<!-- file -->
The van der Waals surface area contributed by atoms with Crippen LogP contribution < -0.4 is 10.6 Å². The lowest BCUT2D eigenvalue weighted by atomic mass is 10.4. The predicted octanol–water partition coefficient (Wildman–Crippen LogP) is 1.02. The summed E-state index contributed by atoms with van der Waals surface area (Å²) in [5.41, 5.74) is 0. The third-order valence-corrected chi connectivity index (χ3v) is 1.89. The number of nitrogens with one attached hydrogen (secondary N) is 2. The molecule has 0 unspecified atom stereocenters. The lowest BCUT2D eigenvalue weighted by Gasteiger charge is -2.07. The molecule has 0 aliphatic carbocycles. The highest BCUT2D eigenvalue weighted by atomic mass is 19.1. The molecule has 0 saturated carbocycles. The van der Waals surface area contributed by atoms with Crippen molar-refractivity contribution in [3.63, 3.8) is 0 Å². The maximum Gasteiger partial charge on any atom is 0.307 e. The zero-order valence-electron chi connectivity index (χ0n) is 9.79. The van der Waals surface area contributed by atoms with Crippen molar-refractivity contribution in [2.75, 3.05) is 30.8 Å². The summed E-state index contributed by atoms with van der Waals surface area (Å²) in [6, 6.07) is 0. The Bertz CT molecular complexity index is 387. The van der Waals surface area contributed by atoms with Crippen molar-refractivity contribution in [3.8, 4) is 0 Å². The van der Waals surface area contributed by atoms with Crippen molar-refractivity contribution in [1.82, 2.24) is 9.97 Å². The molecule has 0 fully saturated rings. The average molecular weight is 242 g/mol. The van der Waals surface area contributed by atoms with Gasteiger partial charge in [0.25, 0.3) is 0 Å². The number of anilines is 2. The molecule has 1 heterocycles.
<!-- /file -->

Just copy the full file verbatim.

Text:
The van der Waals surface area contributed by atoms with Crippen LogP contribution < -0.4 is 10.6 Å². The lowest BCUT2D eigenvalue weighted by atomic mass is 10.4. The predicted octanol–water partition coefficient (Wildman–Crippen LogP) is 1.02. The summed E-state index contributed by atoms with van der Waals surface area (Å²) in [5.41, 5.74) is 0. The third-order valence-corrected chi connectivity index (χ3v) is 1.89. The number of nitrogens with one attached hydrogen (secondary N) is 2. The molecule has 0 unspecified atom stereocenters. The lowest BCUT2D eigenvalue weighted by Gasteiger charge is -2.07. The molecule has 0 aliphatic carbocycles. The highest BCUT2D eigenvalue weighted by atomic mass is 19.1. The molecule has 0 saturated carbocycles. The van der Waals surface area contributed by atoms with Crippen molar-refractivity contribution in [3.63, 3.8) is 0 Å². The maximum Gasteiger partial charge on any atom is 0.307 e. The zero-order valence-electron chi connectivity index (χ0n) is 9.79. The van der Waals surface area contributed by atoms with Crippen molar-refractivity contribution in [2.75, 3.05) is 30.8 Å². The summed E-state index contributed by atoms with van der Waals surface area (Å²) in [6, 6.07) is 0. The Bertz CT molecular complexity index is 387. The van der Waals surface area contributed by atoms with Crippen molar-refractivity contribution in [3.8, 4) is 0 Å². The van der Waals surface area contributed by atoms with Crippen molar-refractivity contribution in [1.82, 2.24) is 9.97 Å². The molecule has 0 fully saturated rings. The average molecular weight is 242 g/mol. The van der Waals surface area contributed by atoms with Gasteiger partial charge in [0.25, 0.3) is 0 Å². The number of anilines is 2. The molecule has 1 heterocycles.